Ọ́ksíjìn

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Lọ sí: atọ́ka, àwárí
Ọ́ksíjìn
8O
-

O

S
nítrójìnọ́ksíjìnfluorínì
Ìhànsójú
colorless gas; pale blue liquid. Oxygen bubbles rise in this photo of liquid oxygen.
A glass bottle half-filled with a bluish bubbling liquid

Spectral lines of oxygen
Àwọn ìdámọ́ wíwọ́pọ̀
Orúkọ, àmì-ìdámọ́, nọ́mbà ọ́ksíjìn, O, 8
Ìpèlóhùn /ˈɒksɪən/ OK-si-jən
Ẹ̀ka ẹ́límẹ̀nti aláìjẹ́-mẹ́tàlì, chalcogen
Ẹgbẹ́, àsìkò, àdìpò 162, p
Ìwúwo átọ́mù 15.999(1)
Ìtòléra ẹ̀lẹ́ktrónì [He] 2s2 2p4
2, 6
Electron shells of oxygen (2, 6)
Ìtàn
Ìwárí Carl Wilhelm Scheele (1772)
Named by Antoine Lavoisier (1777)
Physical properties
Phase gas
Density (0 °C, 101.325 kPa)
1.429 g/L
Liquid density at b.p. 1.141 g·cm−3
Melting point 54.36 K, -218.79 °C, -361.82 °F
Boiling point 90.20 K, -182.95 °C, -297.31 °F
Critical point 154.59 K, 5.043 MPa
Heat of fusion (O2) 0.444 kJ·mol−1
Heat of vaporization (O2) 6.82 kJ·mol−1
Molar heat capacity (O2)
29.378 J·mol−1·K−1
Vapor pressure
P (Pa) 1 10 100 1 k 10 k 100 k
at T (K)       61 73 90
Atomic properties
Oxidation states 2, 1, −1, −2
Electronegativity 3.44 (Pauling scale)
Ionization energies
(more)
1st: 1313.9 kJ·mol−1
2nd: 3388.3 kJ·mol−1
3rd: 5300.5 kJ·mol−1
Covalent radius 66±2 pm
Van der Waals radius 152 pm
Miscellanea
Crystal structure cubic
Ọ́ksíjìn has a cubic crystal structure
Magnetic ordering paramagnetic
Thermal conductivity 26.58x10-3  W·m−1·K−1
Speed of sound (gas, 27 °C) 330 m·s−1
CAS registry number 7782-44-7
Àwọn ísótòpù dídúró jùlọ
Main article: Àwọn ísótòpù ọ́ksíjìn
iso NA half-life DM DE (MeV) DP
16O 99.76% 16O is stable with 8 neutrons
17O 0.039% 17O is stable with 9 neutrons
18O 0.201% 18O is stable with 10 neutrons
· r

Ọ́ksíjìn (play /ˈɒksɪɪn/ OK-si-jin) je elimenti kemika to ni nomba atomu 8 ati ti ami-idamo re je O. Oruko re wa lati gbongbo oro ede Griiki ὀξύς (oksis) (ikan, to je "shamu shamu", tountoka si ikan lenu awon ikan) ati -γενής (-jenis) (olupese, olumuwa), nitoripe nigba isoloruko re won ro pe gbogbo ikan gbodo ni oksijin ninu.

Ni igbonasi ati itemo opagun, atomu meji apilese na undipo lati da oksijinmeji kan (dioxygen), efuufu oniatomumeji alailawo, alailoorun, alainitowo to ni afida O2.

Oksijin je ikan ninu adipo kalkojin lori tabili alakoko, be sini o je apilese alaiseonide highly adarapo gidigidi to unda that readily forms adapo kiakia (agaga awon oloksijin) pelu gbogbo awon apilese yioku. Gegebi isupo re, oksijin ni apilese jantirerejulo keta ni agbalaye leyin haidrojin ati heliom[1] ati apilese tojantirere julo gegebi isupo ninu Earth's crust, o je bi idaji isupo crust.[2] Oksijin adawa je adarapo ni kemika julo lati han ni Aye laisi igbese afimoledapo awon iseelemin alaaye, ti won unlo okun imole orun lati se oksijin alapilese lati inu omi. O2 alapilese sese bere si pejo ninu afefeojuorun leyin ihanjade iyiarada awon iseelemin wonyi, ni bi odun 2.5 billion seyin.[3] Efuufu oksijin oniatomumeji lo je 20.8% itobiaye afefe.[4]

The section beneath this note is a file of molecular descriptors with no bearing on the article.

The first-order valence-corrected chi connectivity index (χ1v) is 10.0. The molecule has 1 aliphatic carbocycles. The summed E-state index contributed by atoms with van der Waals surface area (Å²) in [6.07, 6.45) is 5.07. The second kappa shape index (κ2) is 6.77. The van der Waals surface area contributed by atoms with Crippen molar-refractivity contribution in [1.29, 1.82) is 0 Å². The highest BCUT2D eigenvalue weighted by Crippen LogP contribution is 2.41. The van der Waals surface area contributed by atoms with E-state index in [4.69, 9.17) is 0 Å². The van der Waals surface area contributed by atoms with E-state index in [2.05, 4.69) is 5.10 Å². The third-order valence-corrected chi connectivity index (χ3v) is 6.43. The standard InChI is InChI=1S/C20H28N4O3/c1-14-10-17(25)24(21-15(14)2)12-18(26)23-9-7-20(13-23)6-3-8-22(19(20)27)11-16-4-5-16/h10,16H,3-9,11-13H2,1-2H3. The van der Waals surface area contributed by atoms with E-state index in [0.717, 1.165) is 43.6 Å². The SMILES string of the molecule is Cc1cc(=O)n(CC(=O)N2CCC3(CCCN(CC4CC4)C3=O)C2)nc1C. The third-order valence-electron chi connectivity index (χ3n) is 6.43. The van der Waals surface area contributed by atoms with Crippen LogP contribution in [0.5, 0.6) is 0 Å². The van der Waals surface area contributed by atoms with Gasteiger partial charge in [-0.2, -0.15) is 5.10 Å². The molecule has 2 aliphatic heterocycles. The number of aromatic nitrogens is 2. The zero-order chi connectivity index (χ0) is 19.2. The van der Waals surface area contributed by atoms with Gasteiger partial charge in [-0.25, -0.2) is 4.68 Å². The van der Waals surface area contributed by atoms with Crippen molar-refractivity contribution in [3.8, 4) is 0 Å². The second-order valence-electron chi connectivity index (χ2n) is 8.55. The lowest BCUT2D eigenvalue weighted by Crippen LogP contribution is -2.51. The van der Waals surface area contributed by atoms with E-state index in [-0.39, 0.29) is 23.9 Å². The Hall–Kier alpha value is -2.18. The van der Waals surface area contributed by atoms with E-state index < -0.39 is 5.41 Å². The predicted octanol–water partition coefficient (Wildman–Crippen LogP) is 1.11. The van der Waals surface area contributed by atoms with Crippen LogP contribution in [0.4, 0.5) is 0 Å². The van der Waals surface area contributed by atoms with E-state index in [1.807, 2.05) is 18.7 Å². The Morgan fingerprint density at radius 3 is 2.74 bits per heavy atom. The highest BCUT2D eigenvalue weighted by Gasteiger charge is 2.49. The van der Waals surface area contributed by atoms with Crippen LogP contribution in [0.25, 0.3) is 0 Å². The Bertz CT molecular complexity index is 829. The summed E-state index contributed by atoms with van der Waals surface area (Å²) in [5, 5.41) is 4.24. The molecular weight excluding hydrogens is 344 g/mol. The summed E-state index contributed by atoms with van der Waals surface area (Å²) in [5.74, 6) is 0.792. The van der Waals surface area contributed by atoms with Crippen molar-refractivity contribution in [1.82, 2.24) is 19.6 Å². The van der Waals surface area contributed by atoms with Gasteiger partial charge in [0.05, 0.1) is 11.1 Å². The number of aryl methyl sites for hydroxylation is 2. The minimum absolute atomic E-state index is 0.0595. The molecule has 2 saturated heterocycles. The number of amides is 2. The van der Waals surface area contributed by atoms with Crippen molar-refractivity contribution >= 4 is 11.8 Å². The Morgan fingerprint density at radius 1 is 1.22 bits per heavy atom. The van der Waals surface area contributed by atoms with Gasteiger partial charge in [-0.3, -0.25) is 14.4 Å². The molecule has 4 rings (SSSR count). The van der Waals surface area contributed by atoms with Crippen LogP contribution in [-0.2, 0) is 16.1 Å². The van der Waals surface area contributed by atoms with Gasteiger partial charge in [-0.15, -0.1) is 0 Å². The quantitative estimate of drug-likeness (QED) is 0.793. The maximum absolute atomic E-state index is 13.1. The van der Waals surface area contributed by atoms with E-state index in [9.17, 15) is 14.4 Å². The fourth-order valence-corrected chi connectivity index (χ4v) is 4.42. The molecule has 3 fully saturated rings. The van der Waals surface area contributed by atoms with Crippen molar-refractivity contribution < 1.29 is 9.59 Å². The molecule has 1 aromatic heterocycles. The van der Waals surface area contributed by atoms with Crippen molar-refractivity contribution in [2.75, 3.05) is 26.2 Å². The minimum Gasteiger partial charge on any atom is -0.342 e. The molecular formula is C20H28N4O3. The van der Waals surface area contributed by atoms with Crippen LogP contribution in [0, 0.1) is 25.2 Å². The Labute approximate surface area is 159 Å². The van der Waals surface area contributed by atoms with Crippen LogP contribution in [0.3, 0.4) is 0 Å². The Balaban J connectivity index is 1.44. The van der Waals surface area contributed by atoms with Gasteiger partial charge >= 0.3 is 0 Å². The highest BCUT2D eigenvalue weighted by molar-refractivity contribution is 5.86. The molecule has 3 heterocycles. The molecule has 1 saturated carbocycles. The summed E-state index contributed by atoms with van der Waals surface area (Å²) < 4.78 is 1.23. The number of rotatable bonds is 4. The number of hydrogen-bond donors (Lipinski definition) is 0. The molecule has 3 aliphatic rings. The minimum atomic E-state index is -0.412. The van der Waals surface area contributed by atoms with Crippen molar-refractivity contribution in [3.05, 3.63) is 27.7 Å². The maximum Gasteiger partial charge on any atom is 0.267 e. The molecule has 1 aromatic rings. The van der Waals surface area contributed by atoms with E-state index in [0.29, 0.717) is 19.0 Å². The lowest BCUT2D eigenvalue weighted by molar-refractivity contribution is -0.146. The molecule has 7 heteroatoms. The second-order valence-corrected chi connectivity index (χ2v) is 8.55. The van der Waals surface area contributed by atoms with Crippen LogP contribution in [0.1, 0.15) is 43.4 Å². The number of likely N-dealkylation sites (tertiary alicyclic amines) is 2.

Nitori pe ohun ni opo isupo omi, oksijin na tun ni opo isupo awon iseelemin alaaye (fun apere, bi meji ninu idameta isupo ara omo eniyan). Gbogbo akosoto ninla awon igbonwo onilepo ninu awon iseelemin alaaye, bi proteins, karboniolomi, ati ora, ni oksijin ninu, bo se je bakanna fun awon adapo alailemin ninla ti won je ike, eyin ati egun awon eranko. Oksijin alapilese unje sise latowo cyanobacteria, algae ati awon ogbin, o si unje lilo ninu imin alahamo fun gbogbo emin tosoro. Oksijin se ipalara si awon iseelemin alailoafefe dandanundandan, ti won je iruida emin atetekose to gbale ni Aye ko to o dipe O2 bere sini pejo ninu afefeojuorun. Iruida miran (allotrope) oksijin, osoni (O3), seranlowo lati da abo bo igbeojuorun lowo (biosphere) iranka onipupagan pelu ipele osoni ojuibiloke giga, sugbon o je idoti nitosi ojuode nibi ti o ti je eso abe smog. At even higher low earth orbit altitudes atomic oxygen is a significant presence and a cause of erosion for spacecraft.[5]


Ìhùwà[àtúnṣe | àtúnṣe àmìọ̀rọ̀]

Ìdìmú[àtúnṣe | àtúnṣe àmìọ̀rọ̀]

ìgbọ́násí àti ìfúnpá ọ̀págún, ọ́ksíjìn jẹ́ ẹ̀fúùfù aláìláwọ̀, aláìlóòórùn pẹ̀lú àfidá oníhóró O2, níbi tí àwọn átọ́mù ọ́ksíjìn méjéjì jẹ́ dídìpọ̀ lólóògùn mọ́ ara wọn pẹ̀lú ìtòpọ̀ ẹlẹ́ktrónì oníbẹta ayípo. Ìdìpọ̀ yìí ní ìtòrò ìdìpọ̀ méjì, bẹ́sìni ìjúwe rẹ̀ ṣe é pè bíi ìdìpọ̀ ẹ̀mejì[6] tàbí bíi ìsopọ̀ ìdìpọ̀ ẹlẹ́ktrónì ìkan-méjì àti two ìdìpọ̀ ẹlẹ́ktrónì méjì-mẹ́ta.[7]

Ọ́ksíjìn ìbẹta (ó yàtọ́ sí òsónì, O3) ni ipò oríilẹ̀ hóró O2.[8] Ìtòpọ̀ ẹlẹ́ktrónì hóró rẹ̀ ní ẹlẹ́ktrónì méjì alánìníkejì tí wọ́n jókòó ona-àyípo oníhóró adíbàjẹ́ méjì.[9]



Itokasi[àtúnṣe | àtúnṣe àmìọ̀rọ̀]

  1. Emsley 2001, p.297
  2. Cite error: Invalid <ref> tag; no text was provided for refs named lanl
  3. Àdàkọ:Cite press release
  4. Cite error: Invalid <ref> tag; no text was provided for refs named ECE500
  5. "Atomic oxygen erosion". Archived from the original on June 13, 2007. http://web.archive.org/web/20070613121048/http://www.spenvis.oma.be/spenvis/help/background/atmosphere/erosion.html. Retrieved 2009-08-08. 
  6. "Molecular Orbital Theory". Purdue University. Archived from the original on May 10, 2008. http://web.archive.org/web/20080510235736/http://chemed.chem.purdue.edu/genchem/topicreview/bp/ch8/mo.html#bond. Retrieved 2008-01-28. 
  7. Pauling, L. (1960). The nature of the chemical bond and the structure of molecules and crystals : an introduction to modern structural chemistry (3rd ed.). Ithaca, N.Y.: Cornell University Press. ISBN 0801403332. 
  8. Jakubowski, Henry. "Biochemistry Online". Saint John's University. http://employees.csbsju.edu/hjakubowski/classes/ch331/bcintro/default.html. Retrieved 2008-01-28. 
  9. An orbital is a concept from quantum mechanics that models an electron as a wave-like particle that has a spacial distribution about an atom or molecule.